How is a CDP different from a CRM, DMP & DXP?
CRM vs CDP You might be reading this and thinking, "that's what my CRM does," and in some ways you're right, but there are crucial differences concerning focus and purpose. A CRM (customer relationship management) platform is built for the purposes of your sales department. Marketing teams can and do use CRM platforms to gather information and build relationships with customers, but a CRM cannot analyse or aggregate data in the same way a CDP can. A CDP is specifically designed for marketing. It collects, condenses, and then generates data for marketers so they can create targeted campaigns. Far from being different versions of the same thing, a CDP can be configured to feed collaborated data into a CRM.
You may be aware of other means of collecting and aggregating customer data, so here’s a quick look at the common ones and their differences.
DMP vs CDP: A DMP is a data management platform and is another piece of software designed for marketing. However, a typical DMP merely supports web display adverts and collects data from cookies. This data is anonymous, vague, and can often only be stored for 90 days. You cannot accurately create a picture of a customer from DMP data.
DXP vs CDP: A DXP is a digital experience platform. There are some areas of overlap between a DXP and a CDP, but the purpose of a DXP is to develop customer relationships via apps, websites, and other points of interaction like chatbots. A DXP, by definition, handles the customer experience. It doesn't handle the data behind it. Without data, a DXP is useless. A CDP provides that data. Much like a CRM, a DXP can be fed data from a CDP, thus improving the performance of the DXP.
What is the future of CDPs?
Machine Learning at the core: Using Machine Learning in a CDP is an important trend that is likely to continue. Tasks that would traditionally be performed by a data analysis or data scientist can be instead performed by algorithms within a CDP. Some examples of these tasks are answering: what is the next product a customer is likely to buy? What is the next best offer for this customer? How likely are they to churn? How valuable are they to my brand?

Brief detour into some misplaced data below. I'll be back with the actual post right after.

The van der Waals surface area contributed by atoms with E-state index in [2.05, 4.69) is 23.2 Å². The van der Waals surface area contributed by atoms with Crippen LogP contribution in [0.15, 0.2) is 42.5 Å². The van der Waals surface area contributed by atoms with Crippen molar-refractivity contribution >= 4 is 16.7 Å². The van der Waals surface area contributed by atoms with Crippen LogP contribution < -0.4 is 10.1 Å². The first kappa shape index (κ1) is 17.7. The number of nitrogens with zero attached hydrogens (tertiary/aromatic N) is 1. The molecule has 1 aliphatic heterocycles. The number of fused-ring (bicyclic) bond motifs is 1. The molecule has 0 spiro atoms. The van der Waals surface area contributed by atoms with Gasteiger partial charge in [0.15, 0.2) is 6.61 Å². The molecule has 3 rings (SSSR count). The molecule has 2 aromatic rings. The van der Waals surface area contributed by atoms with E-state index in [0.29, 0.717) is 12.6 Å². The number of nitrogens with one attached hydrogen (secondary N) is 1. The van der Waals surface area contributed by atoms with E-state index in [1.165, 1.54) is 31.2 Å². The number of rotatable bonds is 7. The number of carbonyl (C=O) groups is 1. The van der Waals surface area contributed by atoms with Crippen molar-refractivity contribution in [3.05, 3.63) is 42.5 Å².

Applications beyond digital marketing: CDPs are sometimes thought of as digital marketing-only tools and are leveraged as such. Due to the expanding sophistication and value that CDPs can offer to a brand, using them beyond digital marketing will help realise a greater return on technology investment. A common example of this is using predictions about a customer’s value to a brand, to support in-store or call interactions. A customer who is predicted to churn could be offered an incentive to purchase.
CDPs will require a new range of skills for brands: Even though CDPs are designed to be easy to use, they do require understanding of topics such as customer identity, customer journeys, modelling, segmentation, data onboarding & integrations, enrichment, use case development, and value realisation. Brands who can align stakeholder teams and skillsets around CDP management and usage will be best positioned to see the most value from it.
Ready to hear more about CDPs?
We provide a range of technology solutions aimed at bettering the relationship between businesses and their customers. One of the solutions we’re most proud of is Segment, our Customer Data Platform. Click the link to gain a deeper understanding of how we can help you to reach your customers in new ways - or feel free to get in touch directly for a no-obligation chat.